Table 5

Thermodynamic parameters for the adsorption of Hg(II) ions on ACNS

Δ (kJ/mol) Δ (kJ/mol K) Δ (kJ/mol)
 
R2 
303 K 313 K 323 K 333 K 
−20.57 −0.032 −10.87 −10.55 −10.23 −9.91 0.964 
Δ (kJ/mol) Δ (kJ/mol K) Δ (kJ/mol)
 
R2 
303 K 313 K 323 K 333 K 
−20.57 −0.032 −10.87 −10.55 −10.23 −9.91 0.964 
Figure 4

Plots of lnKd versus 1/T for Hg(II) ion adsorption on ACNS.

Figure 4

Plots of lnKd versus 1/T for Hg(II) ion adsorption on ACNS.

In addition, the negative value of Δ indicated that no ion replacement reactions occurred in the adsorption process, because the increase of entropy of the system could have happened due to release of the ions from the solid surface to the solution (Dujardin et al. 2000). On the other hand, the release of water molecules produced by the interaction of Hg(II) ions with functional groups and surface sites of the adsorbent resulted in the positive Δ value (Deb et al. 2017).

Desorption and regeneration

In order to be used at an industrial scale, an adsorbent should possess the ability to be regenerated so that it can be used multiple times. ACNS was reused in six successive adsorption–desorption cycles. It was found that the desorption capacity reached 95% in a single cycle of desorption, revealing good regeneration capacity of the adsorbent. These results were consistent with the report that above 90% of adsorbed mercury had been recovered for carbons which were activated at high temperature (Ranganathan 2003). The variation in the equilibrium adsorption capacities with the number of adsorption-desorption cycles is shown in Figure 5. It was evident that the ACNS could be used multiple times, as the adsorption capacity reduced by just 8.13% even after the sixth cycle compared to the initial cycle. Therefore, ACNS showed a prospective application in the treatment of mercury-containing wastewater.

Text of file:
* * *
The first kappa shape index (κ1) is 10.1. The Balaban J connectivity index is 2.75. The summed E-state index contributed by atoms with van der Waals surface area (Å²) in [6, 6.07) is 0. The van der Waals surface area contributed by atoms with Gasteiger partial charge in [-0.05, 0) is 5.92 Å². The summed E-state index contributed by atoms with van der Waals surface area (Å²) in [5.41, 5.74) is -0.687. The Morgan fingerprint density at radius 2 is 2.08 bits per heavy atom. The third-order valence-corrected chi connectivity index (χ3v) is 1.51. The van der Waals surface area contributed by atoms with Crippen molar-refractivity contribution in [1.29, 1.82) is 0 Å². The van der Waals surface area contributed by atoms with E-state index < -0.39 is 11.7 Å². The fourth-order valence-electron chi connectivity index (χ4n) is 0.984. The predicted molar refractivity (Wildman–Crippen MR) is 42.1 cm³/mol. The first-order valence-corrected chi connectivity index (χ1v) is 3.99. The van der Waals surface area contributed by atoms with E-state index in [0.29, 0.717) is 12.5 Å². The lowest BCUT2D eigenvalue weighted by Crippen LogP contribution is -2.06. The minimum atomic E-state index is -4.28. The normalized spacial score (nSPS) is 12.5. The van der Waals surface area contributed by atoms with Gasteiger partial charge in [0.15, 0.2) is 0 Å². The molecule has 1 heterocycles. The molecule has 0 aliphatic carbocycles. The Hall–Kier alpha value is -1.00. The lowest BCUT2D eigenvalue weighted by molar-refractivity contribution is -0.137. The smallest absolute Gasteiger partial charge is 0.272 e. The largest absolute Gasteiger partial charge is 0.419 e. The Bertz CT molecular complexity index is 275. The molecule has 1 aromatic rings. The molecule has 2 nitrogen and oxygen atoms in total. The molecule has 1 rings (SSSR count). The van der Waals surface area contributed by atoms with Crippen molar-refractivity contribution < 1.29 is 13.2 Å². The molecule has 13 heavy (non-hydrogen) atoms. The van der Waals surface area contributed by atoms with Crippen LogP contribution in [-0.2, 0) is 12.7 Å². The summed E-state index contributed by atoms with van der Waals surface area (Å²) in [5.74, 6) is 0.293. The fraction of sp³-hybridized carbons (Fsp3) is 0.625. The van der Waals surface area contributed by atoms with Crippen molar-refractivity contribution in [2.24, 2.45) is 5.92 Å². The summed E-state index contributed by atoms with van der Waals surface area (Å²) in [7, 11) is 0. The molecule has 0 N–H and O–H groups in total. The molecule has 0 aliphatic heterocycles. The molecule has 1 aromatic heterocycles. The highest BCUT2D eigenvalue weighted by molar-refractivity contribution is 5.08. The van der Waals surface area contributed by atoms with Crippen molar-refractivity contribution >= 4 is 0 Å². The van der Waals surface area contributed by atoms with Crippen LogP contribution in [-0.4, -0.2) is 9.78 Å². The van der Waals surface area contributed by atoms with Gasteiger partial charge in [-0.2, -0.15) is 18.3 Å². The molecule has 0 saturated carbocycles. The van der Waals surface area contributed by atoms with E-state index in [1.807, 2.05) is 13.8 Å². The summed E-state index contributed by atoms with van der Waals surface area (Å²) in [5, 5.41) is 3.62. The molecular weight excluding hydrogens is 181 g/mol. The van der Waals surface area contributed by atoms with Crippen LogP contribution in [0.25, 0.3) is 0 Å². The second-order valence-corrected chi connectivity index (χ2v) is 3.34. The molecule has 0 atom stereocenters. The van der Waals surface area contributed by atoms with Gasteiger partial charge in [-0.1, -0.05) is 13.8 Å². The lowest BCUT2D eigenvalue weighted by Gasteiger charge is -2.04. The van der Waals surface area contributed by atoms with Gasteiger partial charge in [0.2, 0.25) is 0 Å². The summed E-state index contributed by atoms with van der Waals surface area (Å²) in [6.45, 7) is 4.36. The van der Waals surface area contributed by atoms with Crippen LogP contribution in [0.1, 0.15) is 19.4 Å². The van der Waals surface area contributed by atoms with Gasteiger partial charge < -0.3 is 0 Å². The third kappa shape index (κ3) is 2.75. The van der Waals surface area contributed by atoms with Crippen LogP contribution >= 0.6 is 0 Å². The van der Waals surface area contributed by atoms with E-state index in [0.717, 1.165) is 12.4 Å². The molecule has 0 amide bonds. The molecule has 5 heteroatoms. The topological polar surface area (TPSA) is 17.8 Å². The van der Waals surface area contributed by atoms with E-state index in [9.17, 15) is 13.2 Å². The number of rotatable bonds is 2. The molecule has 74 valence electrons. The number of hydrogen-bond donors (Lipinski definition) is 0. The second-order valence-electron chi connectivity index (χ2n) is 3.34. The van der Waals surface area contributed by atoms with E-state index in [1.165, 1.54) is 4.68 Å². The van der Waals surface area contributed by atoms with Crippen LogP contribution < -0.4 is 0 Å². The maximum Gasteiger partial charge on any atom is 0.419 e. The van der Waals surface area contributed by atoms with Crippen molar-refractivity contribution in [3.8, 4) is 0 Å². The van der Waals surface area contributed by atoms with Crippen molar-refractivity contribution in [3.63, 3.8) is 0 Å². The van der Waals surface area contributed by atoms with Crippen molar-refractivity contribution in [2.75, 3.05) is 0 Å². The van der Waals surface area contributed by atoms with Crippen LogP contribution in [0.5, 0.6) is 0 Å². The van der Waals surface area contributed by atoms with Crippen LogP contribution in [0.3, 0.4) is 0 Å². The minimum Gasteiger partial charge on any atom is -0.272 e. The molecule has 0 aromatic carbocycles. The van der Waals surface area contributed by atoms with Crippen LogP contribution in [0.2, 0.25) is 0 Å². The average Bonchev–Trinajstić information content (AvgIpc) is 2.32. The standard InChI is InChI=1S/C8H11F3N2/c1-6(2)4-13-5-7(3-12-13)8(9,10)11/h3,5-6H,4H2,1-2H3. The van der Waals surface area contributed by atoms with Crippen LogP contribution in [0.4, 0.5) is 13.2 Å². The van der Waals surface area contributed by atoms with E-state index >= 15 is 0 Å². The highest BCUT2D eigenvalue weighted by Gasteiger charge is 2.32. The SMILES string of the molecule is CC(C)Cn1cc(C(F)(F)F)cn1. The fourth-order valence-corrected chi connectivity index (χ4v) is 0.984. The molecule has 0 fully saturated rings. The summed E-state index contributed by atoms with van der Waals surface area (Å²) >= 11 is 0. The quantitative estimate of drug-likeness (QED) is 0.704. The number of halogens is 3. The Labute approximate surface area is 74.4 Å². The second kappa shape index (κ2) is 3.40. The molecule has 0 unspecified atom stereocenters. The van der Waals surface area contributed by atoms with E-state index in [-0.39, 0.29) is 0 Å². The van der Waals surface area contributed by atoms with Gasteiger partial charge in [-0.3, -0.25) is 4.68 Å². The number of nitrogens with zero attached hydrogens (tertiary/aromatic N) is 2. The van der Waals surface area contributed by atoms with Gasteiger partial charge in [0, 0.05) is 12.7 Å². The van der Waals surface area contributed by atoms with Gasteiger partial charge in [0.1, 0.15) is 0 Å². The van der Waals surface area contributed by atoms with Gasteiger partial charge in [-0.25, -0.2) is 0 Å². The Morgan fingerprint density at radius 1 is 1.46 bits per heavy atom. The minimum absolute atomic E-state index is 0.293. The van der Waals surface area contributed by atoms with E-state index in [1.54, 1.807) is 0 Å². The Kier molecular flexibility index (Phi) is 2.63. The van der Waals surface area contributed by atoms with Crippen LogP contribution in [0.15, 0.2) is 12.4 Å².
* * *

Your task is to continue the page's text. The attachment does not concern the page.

Figure 5

The regeneration of ACNS.

Figure 5

The regeneration of ACNS.

CONCLUSIONS

Nitrogen doped, sulfur doped and nitrogen and sulfur co-doped activated carbon were successfully prepared and their performances in the adsorption of Hg(II) ions from aqueous solution were investigated. The adsorption experiments revealed that the adsorption process followed the Langmuir isotherm model and pseudo-second-order kinetics. ACNS presented the best capability for Hg(II) ion removal at pH 6 and 30 °C. The values of thermodynamic parameters Δ, Δ and Δ were obtained as −20.57 kJ/mol, −0.032 kJ/mol K and −10.87 kJ/mol, respectively, suggesting an exothermic and spontaneous nature for the adsorption. The desorption and regeneration study showed a small loss in the adsorption capacity of 8.13% for Hg(II) ions after six cycles, demonstrating a prospective application of ACNS for treating mercury-containing wastewater.

ACKNOWLEDGEMENTS

The authors are sincerely grateful for the financial support from Fund of Guizhou Department of Science and Technology (Grant no. KY [2017] 1190), Fund of Tongren Department of Science and Technology (Grant no. KY [2016] 18-2) and United Fund of Guizhou Department of Science and Technology (Grant no. LH [2017] 7317 and LH [2016] 7296).